Read: Galatians 1:6-10
High school is tough. In the midst of pressuring SAT scores, acne, and break ups, teens often wrestle with making their faith their own. When I was a sophomore, a Christian friend of mine became involved in something we knew to be sin. When my friends and I bravely tried to confront him, he challenged my friends and I and made accusations that we didn’t love him if we chose not to support him. It was one of the toughest things to realize that, even though I loved my friend, sometimes loving him meant standing opposed to what he wanted.
Galatians 1:6-10 is the cold opening of Paul’s letter to the church at Galatia. The Jews-turned-Christian in Galatia were being pressured by those who preached a defective gospel. Paul writes that He’s astonished people are so quickly leaving the truth of the Gospel and distorting it into something that it’s not. Anyone can twist the gospel to support whatever pet agenda they like, but it takes someone transformed by the true gospel of Christ to stand for it.
Remember, Paul loved these people. Some scholars believe Paul had planted this church, rallying these believers into a spiritual family under the banner of the way of Christ. His harsh and reproachful language isn’t him disowning them, it’s a warning given out of love. We saw this last week in God’s jealous love. God knows which paths lead to life and which lead to death, and out of love He will guide us, even violently at times, to keep us from wandering down a path leading to death.
It was during this friendship breakup that I stumbled upon Romans 1, and the Lord used it to break my heart for my friend. Paul opens Romans with the line, “For I am not ashamed of the gospel, for it is the power of God for salvation to everyone who believes” (v. 16).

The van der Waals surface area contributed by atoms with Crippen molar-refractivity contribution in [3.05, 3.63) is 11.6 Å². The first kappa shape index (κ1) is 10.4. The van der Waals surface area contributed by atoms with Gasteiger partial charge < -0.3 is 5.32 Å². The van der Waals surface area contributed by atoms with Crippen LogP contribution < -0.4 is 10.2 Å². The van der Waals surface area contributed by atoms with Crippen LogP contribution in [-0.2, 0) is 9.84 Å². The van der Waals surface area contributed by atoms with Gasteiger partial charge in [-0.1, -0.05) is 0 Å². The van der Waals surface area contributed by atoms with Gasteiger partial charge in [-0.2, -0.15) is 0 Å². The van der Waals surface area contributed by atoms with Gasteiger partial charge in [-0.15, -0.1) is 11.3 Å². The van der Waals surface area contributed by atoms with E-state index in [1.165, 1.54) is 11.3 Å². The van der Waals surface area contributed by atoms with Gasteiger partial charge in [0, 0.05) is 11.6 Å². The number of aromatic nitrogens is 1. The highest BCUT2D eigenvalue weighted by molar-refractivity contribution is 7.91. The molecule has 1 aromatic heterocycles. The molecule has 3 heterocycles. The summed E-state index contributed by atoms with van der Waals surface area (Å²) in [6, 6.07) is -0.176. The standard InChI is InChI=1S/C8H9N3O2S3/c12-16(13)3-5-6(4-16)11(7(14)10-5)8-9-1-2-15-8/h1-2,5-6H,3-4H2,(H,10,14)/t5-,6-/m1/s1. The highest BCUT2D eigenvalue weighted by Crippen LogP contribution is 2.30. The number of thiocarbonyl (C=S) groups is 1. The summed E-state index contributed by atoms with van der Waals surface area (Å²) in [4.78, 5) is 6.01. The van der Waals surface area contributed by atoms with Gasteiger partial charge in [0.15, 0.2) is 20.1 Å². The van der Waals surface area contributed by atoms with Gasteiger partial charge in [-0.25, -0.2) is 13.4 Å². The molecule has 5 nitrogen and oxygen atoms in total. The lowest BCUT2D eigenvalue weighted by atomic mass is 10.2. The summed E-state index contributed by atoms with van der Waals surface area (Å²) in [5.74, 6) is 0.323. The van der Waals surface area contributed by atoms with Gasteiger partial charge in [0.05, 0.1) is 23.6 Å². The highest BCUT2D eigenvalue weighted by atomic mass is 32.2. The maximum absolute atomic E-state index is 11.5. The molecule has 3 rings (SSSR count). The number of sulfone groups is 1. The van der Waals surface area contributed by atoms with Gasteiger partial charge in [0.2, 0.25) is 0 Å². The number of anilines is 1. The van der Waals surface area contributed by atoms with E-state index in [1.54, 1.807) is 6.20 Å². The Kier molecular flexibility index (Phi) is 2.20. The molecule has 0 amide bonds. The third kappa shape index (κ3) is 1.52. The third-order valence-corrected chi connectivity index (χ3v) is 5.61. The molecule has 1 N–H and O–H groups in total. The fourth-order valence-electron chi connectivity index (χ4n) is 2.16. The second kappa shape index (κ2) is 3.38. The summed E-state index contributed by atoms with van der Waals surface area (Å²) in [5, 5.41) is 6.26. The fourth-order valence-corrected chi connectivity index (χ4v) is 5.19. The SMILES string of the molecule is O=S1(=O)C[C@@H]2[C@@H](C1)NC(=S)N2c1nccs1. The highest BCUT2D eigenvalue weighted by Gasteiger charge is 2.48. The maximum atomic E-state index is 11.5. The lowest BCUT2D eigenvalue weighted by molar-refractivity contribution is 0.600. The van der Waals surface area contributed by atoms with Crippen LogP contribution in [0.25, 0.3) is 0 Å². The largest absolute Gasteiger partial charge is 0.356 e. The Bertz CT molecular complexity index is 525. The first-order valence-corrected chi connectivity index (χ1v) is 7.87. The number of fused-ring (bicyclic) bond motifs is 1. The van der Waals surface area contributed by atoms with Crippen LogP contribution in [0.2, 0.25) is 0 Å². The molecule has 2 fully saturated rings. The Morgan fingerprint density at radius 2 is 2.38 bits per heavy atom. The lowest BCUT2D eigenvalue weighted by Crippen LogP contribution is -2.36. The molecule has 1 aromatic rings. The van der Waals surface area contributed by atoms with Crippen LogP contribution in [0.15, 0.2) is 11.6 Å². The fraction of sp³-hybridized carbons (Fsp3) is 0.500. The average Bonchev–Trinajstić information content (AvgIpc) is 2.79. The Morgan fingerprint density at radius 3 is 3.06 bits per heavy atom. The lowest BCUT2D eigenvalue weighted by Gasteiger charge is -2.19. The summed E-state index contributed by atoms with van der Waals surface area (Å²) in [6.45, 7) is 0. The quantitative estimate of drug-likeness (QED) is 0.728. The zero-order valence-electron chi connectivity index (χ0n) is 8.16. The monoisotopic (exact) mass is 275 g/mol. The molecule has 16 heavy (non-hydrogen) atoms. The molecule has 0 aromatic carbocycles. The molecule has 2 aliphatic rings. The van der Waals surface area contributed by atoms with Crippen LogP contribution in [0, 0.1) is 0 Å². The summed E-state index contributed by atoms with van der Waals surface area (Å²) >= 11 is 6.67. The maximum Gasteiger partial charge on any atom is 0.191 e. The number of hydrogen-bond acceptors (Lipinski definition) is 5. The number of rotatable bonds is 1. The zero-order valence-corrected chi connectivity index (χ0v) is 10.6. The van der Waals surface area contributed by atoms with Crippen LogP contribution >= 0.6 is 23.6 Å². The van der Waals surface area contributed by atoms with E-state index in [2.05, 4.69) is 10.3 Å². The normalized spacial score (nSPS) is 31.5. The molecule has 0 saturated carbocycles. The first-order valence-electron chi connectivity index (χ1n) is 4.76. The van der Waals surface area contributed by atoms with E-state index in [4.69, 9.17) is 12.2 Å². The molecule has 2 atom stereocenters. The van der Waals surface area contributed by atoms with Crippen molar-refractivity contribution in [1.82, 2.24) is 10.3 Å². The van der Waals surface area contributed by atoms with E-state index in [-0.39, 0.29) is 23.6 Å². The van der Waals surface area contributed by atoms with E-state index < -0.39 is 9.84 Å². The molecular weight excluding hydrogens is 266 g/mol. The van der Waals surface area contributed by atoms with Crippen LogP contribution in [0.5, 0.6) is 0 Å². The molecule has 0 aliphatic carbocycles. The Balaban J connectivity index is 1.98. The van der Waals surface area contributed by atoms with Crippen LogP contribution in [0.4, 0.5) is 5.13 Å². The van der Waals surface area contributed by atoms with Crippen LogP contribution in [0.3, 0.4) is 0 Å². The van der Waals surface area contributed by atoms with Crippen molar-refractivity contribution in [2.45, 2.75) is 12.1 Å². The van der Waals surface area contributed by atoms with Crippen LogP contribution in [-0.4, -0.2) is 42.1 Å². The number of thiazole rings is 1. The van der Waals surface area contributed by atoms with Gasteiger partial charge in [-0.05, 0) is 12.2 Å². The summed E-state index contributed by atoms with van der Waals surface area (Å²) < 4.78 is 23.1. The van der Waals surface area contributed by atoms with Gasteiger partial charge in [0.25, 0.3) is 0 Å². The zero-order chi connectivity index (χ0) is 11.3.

Chapter 1 continues to explain the wickedness of sin and how it turns our hearts away from God, our only source of life. “Though they know God’s righteous decree that those who practice such things deserve to die, they not only do them but give approval to those who practice them” (v. 32). This is what’s ultimately at stake here when we get soft around sin. The life giving gospel is warped when we endorse what God cannot abide. We are his image bearers, it’s neither rational nor safe to assume that what God cannot stand is something we can tolerate—in the end the disease of sin will kill us unless we let God heal us.
As Christians, our purpose can’t be to please anyone besides Christ, even our friends. This can be hard, it may even terminate relationships we feel we cannot live without—but God knows what it is that our hearts truly need, and He is faithful to provide if we are faithful to pursue. We can do our best to love these people and point them to Christ, but ultimately our allegiance is to God’s. We are always called to love, the same way God loved us first, even in our sin. But that love does not mean endorsing sin by supporting our friends in what goes against God’s commands for us. It is neither loving to them, ourselves, or God.
Take some time to think about the relationships in your life. Which of your friends or family are you least likely to pray with or talk about spiritual things? Why don’t you? Are you afraid of looking weird, imposing your faith, or losing their trust? Consider the gospel, and the life Christ gives—the most loving thing you can do is share Christ with them. Pray for strength and courage to take this seriously and talk to them about your faith. The hard reality is, we can not say that we have loved anyone if we have not shared Christ with them.